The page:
That Nick Knight is very a busy chap. Since beginning his career in 1982 with his trailblazing book Skinheads whilst still studying in Bournemouth, he has shot album artwork for the David Bowie, Björk and Lady Gaga, won awards for his editorial work for i-D, Vogue, The Face, Dazed and Confused and W Magazine, directed music videos, curated a retrospective, produced books and has been awarded an OBE in recognition of his services to art.
In late 2000 he launched SHOWstudio, a pioneering fashion broadcasting website which looks to push the boundaries of online communication through film, and in the latest insight to the way his mind works he has made a Pinterest site through to which to share incredible images made almost accidentally as part of his creative process. He explains: "When working on the post production of imagery and films, I frequently see the most beautiful and exciting imagery that is a technical byproduct of the final image. A process image, never intended to be seen. Often it is in these “mistakes” I am able to explore and pursue visual paths that were previously hidden." The strange images which result are fascinating in their insight, providing a transparency to Nicks work which is rarely seen in the fashion industry. The word “innovation” has never been more appropriate.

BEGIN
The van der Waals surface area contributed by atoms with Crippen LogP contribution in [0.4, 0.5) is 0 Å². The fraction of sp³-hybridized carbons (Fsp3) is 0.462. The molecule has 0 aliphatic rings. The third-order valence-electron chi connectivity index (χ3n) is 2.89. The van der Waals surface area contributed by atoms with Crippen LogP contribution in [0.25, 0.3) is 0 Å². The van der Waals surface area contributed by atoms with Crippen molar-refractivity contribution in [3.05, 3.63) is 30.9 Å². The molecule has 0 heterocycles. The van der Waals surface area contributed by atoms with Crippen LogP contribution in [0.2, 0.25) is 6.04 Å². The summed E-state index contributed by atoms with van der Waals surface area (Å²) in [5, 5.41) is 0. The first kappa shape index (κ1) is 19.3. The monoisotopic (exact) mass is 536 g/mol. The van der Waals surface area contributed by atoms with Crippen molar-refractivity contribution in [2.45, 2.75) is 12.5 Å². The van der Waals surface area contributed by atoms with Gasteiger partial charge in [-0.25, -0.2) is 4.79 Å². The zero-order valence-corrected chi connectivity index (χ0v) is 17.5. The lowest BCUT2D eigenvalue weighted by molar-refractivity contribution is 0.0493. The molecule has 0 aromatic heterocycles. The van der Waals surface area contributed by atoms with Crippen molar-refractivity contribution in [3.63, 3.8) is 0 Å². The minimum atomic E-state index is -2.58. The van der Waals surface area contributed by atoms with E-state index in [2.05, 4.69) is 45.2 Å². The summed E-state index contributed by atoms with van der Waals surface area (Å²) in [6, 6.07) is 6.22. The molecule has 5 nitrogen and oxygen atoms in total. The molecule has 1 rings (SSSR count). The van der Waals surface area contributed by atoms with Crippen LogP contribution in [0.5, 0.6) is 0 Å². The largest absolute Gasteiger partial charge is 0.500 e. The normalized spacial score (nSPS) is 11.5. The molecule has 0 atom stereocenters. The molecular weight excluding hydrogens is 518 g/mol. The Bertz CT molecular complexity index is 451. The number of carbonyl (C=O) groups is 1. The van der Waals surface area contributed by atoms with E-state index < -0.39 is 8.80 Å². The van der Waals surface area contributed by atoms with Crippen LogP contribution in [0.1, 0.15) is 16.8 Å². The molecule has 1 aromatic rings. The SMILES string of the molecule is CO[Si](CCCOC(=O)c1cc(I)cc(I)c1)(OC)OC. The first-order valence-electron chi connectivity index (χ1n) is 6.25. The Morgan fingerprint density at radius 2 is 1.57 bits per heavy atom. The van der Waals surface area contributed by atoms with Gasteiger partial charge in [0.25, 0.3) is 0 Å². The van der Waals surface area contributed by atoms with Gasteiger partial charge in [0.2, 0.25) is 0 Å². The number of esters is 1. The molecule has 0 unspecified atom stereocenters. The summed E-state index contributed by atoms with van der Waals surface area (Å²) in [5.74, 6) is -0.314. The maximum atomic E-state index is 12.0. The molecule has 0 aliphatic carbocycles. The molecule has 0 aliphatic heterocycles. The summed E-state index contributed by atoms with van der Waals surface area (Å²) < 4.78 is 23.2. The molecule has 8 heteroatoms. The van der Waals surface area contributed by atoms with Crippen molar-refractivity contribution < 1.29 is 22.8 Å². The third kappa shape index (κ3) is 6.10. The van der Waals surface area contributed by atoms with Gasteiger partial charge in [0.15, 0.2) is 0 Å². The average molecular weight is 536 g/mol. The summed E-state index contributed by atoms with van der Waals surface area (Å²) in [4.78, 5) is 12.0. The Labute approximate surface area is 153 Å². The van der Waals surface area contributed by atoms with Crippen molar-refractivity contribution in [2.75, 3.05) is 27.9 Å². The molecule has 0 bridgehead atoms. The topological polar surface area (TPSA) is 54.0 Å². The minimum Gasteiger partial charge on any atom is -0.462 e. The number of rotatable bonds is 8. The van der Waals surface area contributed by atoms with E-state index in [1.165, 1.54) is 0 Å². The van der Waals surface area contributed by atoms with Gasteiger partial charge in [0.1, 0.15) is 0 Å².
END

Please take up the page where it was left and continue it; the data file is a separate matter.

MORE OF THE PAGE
- Rodion Kitaev illustrates the goings on of an office party in mammoth detail
- Makings of a Man: It’s Nice That and Harry’s invite you to be a life model for a day
- A higgledy-piggledy, funny yet tragic tale: The Romance of the Skeleton
- Tiago Galo’s refreshing, travel-themed illustrations remind us of sunnier times
- Artist Morgan Blair on her “pathological need to make you laugh”
- Lennarts & de Bruijn’s “hot as hell” campaign for Utrecht club, Ekko
- Polaroid’s creative director Danny Pemberton introduces new brand Polaroid Originals
- Artist Dominique Pétrin on creating her very own domestic product
- Universal Everything animate emotive wallpapers for new iPhone devices
- Herburg Weiland’s meticulous editorial designs are typographically-driven
- The Visual History of Type author Paul McNeil selects and dissects his six favourite faces
- Breakdown Press’ Joe Kessler picks out his most-treasured books